In donors and patients, pulmonary adverse events (haemoptysis, pulmonary haemorrhage, lung infiltrates, dyspnoea and hypoxia) have been reported in post marketing experience. In case of suspected or confirmed pulmonary adverse events, discontinuation of treatment with Granocyte should be considered and appropriate medical care given.
▪ Venous and arterial thromboembolic events
Cases of venous thromboembolism (such as deep vein thrombosis and pulmonary embolism) and arterial thromboembolism (such as myocardial infarction and cerebrovascular event) have been reported in donors treated with lenograstim. Close monitoring is recommended in donors and patients with known risk factors for thrombosis (see section 4.8).
▪ In Peripheral Stem Cells or Bone Marrow Transplantation
Special attention should be paid to platelet recovery since in double-blind placebo-controlled trials the mean platelet count was lower in patients treated with GRANOCYTE as compared with placebo.
The effect of GRANOCYTE on the incidence and severity of acute and chronic graft-versus-host disease has not been accurately determined.
▪ In Established Cytotoxic Chemotherapy
The use of GRANOCYTE is not recommended from 24 hours before, until 24 hours after chemotherapy ends (see section 4.5).
The safety of the use of GRANOCYTE with antineoplastic agents characterized by cumulative or predominant platelet lineage myelotoxicity (nitrosurea, mitomycin) has not been established. Administration of GRANOCYTE might enhance the toxicity of these agents, particularly to the platelets.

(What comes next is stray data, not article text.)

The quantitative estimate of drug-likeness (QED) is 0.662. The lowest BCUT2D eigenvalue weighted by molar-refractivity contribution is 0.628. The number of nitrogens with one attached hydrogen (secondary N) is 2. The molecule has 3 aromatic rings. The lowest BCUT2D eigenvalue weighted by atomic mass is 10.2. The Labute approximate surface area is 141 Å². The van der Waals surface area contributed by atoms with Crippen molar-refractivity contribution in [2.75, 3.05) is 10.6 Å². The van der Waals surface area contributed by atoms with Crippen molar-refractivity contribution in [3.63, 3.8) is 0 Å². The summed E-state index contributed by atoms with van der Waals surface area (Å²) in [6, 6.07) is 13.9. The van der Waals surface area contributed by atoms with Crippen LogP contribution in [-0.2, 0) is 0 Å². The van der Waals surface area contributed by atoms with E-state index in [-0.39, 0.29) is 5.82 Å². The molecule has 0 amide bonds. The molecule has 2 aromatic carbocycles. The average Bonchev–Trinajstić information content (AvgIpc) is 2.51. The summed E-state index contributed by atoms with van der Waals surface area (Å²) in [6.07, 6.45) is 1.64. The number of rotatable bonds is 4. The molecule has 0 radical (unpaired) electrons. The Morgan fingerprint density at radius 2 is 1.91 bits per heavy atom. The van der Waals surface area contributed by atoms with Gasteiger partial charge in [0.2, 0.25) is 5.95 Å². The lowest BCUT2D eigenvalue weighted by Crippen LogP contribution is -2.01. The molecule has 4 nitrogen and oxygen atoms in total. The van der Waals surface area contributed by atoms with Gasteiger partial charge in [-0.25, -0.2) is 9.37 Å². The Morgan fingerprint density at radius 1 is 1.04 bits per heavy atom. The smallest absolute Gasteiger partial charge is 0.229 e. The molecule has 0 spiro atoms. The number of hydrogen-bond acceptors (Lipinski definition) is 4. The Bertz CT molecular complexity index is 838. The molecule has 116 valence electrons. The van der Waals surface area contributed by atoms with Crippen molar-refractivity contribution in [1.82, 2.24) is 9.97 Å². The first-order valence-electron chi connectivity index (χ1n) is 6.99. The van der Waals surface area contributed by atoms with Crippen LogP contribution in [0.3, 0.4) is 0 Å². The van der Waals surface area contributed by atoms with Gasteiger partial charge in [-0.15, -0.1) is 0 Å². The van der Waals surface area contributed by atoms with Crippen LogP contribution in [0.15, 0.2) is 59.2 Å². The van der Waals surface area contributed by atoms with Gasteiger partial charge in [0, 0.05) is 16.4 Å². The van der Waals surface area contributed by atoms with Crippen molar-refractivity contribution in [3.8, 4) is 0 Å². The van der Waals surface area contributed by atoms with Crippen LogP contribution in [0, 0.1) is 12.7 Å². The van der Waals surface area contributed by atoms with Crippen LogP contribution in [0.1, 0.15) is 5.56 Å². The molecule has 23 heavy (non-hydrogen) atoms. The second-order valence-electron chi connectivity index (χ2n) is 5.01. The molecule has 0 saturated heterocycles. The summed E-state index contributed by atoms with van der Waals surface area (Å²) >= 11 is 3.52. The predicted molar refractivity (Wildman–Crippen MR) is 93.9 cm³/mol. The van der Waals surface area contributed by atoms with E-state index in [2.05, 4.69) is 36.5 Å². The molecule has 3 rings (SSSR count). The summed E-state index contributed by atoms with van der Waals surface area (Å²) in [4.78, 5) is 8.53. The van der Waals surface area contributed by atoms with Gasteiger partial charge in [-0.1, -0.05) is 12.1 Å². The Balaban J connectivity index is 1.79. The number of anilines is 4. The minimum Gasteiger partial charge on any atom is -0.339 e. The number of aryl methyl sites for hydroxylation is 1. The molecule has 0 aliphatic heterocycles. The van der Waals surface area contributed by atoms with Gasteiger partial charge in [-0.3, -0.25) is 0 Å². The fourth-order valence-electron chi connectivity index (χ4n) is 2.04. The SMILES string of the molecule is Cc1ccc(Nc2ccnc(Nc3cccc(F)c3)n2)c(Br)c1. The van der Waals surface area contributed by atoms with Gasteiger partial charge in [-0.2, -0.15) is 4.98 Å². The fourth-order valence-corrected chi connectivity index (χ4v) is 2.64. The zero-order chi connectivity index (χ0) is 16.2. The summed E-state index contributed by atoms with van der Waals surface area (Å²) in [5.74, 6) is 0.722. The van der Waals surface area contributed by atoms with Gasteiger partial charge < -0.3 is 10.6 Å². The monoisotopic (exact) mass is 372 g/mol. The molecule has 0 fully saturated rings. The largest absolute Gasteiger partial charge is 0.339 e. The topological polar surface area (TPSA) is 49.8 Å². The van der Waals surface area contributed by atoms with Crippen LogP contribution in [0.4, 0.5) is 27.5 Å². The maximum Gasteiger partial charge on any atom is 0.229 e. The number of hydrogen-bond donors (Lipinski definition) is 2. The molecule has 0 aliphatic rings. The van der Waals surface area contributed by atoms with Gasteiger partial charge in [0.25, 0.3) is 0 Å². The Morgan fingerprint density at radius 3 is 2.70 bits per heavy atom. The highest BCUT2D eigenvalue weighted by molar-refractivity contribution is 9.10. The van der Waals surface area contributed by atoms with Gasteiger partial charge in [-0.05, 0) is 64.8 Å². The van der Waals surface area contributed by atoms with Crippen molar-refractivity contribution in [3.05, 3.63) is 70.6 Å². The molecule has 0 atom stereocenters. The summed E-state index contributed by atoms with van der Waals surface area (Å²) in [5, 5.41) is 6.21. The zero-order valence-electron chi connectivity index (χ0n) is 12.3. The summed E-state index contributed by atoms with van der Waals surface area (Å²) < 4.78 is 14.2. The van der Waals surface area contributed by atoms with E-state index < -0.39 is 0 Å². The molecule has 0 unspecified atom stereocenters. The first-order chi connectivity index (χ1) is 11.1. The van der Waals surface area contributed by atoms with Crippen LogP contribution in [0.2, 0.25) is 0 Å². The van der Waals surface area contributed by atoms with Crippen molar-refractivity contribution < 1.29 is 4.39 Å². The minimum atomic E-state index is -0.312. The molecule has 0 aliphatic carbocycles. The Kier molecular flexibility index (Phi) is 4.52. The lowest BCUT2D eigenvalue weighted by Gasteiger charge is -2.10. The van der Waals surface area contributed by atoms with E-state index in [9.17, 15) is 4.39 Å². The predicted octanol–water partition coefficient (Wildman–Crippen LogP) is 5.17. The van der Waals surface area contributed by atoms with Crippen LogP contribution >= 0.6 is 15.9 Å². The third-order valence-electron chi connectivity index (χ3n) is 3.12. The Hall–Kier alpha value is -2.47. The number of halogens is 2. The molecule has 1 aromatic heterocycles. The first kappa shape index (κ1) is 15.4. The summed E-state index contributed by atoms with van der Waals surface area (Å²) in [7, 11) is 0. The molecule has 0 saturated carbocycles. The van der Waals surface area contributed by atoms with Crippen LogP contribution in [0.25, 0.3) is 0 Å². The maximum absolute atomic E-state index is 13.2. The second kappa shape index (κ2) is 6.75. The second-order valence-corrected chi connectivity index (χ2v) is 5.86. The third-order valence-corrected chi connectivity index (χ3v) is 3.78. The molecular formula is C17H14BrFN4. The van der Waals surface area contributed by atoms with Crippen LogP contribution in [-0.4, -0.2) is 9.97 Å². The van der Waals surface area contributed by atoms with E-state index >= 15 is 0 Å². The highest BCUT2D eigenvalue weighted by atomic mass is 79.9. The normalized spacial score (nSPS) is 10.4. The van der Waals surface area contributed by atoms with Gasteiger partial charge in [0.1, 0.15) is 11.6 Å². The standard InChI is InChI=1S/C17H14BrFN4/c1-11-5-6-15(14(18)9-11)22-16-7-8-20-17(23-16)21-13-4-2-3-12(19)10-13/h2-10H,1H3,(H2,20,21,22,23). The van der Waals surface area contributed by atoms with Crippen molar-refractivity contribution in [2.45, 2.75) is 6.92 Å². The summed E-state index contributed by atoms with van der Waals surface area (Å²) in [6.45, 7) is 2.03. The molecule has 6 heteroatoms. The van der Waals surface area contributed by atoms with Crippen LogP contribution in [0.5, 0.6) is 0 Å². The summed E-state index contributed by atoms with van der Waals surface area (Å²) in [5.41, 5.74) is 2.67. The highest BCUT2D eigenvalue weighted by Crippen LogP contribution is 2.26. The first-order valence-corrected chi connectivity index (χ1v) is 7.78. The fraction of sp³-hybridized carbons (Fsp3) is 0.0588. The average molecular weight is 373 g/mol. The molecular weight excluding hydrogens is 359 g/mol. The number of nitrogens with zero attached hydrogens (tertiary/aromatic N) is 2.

▪ Risks Associated with Increased Doses of Chemotherapy
The safety and efficacy of GRANOCYTE have yet to be established in the context of intensified chemotherapy. It should not be used to decrease, beyond the established limits, intervals between chemotherapy courses and/or to increase the doses of chemotherapy. Non-myeloid toxicities were limiting factors in a phase II chemotherapy intensification trial with GRANOCYTE.
▪ Special precautions in Peripheral Blood Progenitor Cells mobilisation.
Choice of the mobilisation method
Clinical trials carried out among the same patient population have shown that PBPC mobilisation, as assessed within the same laboratory, was higher when GRANOCYTE was used after chemotherapy than when used alone. Nevertheless the choice between the two mobilisation methods should be considered in relation to the overall objectives of treatment for an individual patient.
Prior exposure to radiotherapy and/or cytotoxic agents
Patients, who have undergone extensive prior myelosuppressive therapy and/or radiotherapy, may not show sufficient PBPC mobilisation to achieve the acceptable minimum yield (≥ 2 x106 CD34+ /kg) and therefore adequate haematological reconstitution.
A PBPC transplantation program should be defined early in the treatment course of the patient and particular attention should be paid to the number of PBPC mobilised before the administration of high-dose chemotherapy. If yields are low, other forms of treatment should replace the PBPC transplantation program.
Assessment of progenitor cell yields
Particular attention should be paid to the method of quantification of progenitor cell yields as the results of flow cytometric analysis of CD34+ cell number vary among laboratories.